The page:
For the analyst, the scenario could even change with an articulation that would prevent the fragmentation of the centre into multiple nominations, but he says that the centre does not occupy the space of anti-Bolsonarism as Lula is capable of doing. And if his candidacy is consolidated, Garman sees the possibility of reconnecting with the private sector. However, there are still undefined variables, which depend on the economic performance from the second half of the year onwards and on the effects of the epidemic.

A ‘Biden tactic’ could be put in place in Brazil, by the large groups and their main parties, which unified the main currents of the Democratic Party in opposition to Donald Trump. Wellington Dias (Workers’ Party), Governor of Piauí, commented: This is a national salvation project. The logic of electoral competition in Brazil will be similar to that of the USA. Garman adds: The difference is that Bolsonaro has the time that Trump didn’t have. He can recover in a year and a half.

Truce for anti-Bolsonarism

The conservative newspaper O Estado de S.Paulo (March 22nd) welcomes the understanding between the political forces of the centre and the left, even though it came about through political calculations, especially by Lula, who would have made Dias an emissary to governors and politicians of the centre such as those of the Brazilian Social Democracy Party — seeking a common political platform in dealing with the crisis.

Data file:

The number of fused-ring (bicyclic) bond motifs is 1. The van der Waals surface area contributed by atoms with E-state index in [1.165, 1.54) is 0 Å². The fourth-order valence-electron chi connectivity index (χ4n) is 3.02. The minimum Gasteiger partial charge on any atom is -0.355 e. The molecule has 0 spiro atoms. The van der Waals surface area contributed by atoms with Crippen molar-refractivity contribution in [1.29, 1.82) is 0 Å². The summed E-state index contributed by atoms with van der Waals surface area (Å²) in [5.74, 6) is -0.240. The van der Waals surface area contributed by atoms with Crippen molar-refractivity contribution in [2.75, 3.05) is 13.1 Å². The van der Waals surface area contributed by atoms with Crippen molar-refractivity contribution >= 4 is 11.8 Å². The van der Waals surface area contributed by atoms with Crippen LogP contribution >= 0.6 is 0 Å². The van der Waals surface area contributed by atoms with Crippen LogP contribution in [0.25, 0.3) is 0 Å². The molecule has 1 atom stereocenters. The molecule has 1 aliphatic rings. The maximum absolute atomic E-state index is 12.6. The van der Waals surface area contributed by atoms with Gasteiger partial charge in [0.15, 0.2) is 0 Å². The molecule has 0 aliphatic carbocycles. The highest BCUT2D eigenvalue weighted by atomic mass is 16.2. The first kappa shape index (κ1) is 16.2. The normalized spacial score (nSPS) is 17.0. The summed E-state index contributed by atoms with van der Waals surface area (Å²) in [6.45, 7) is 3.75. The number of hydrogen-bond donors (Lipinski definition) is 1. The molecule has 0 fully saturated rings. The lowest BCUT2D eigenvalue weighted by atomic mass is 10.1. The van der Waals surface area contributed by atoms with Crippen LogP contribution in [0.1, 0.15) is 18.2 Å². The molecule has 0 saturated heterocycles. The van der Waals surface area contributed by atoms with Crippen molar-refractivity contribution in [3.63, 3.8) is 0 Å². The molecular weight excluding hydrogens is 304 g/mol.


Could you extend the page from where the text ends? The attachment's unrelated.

The editorial states that, although the movement passes through political calculations, it would be acquiring the awareness that there can be no insurmountable political divergence in the face of the imperative to prevent Bolsonaro’s re-election. And the editorial concludes with an appeal: It will be a relief to no longer have Bolsonaro in the presidential chair, of course, but whoever will sit on it will have to be the holder of a great national agreement.

A similar statement was made by some political scientists in the newspaper Folha (March 24th): On the new chessboard, the Workers’ Party and the Brazilian Social Democracy Party have more points — in common than differences between them, With the emergence of undemocratic extremism […], what was the centre has been violently pushed to the left […] and the left folds back towards the centre; hence, after antilulism, embodied by Bolsonaro, the season of antibolsonarism, or anti-antilulism, which could be embodied by Lula, opens.

This new fact could have three consequences. The first is the potential candidacy of Lula, who within a few days […] occupied the empty space that awaited a figure ‘neither left-wing nor right-wing’; the second consequence is that Lula should give a clear message against the serious ethical deviations in his governments; and the third is that, from the point of view of a pro-Lula articulation, it would be more advantageous to make Bolsonaro bleed until next year, despite the ongoing disaster in the management of the pandemic. Finally, it has been stated that it is a mistake to think that Lula and Bolsonaro [are] symmetrical evils, even if of the opposite sign — it is an optical illusion with harmful effects and [which] must be abandoned as soon as possible.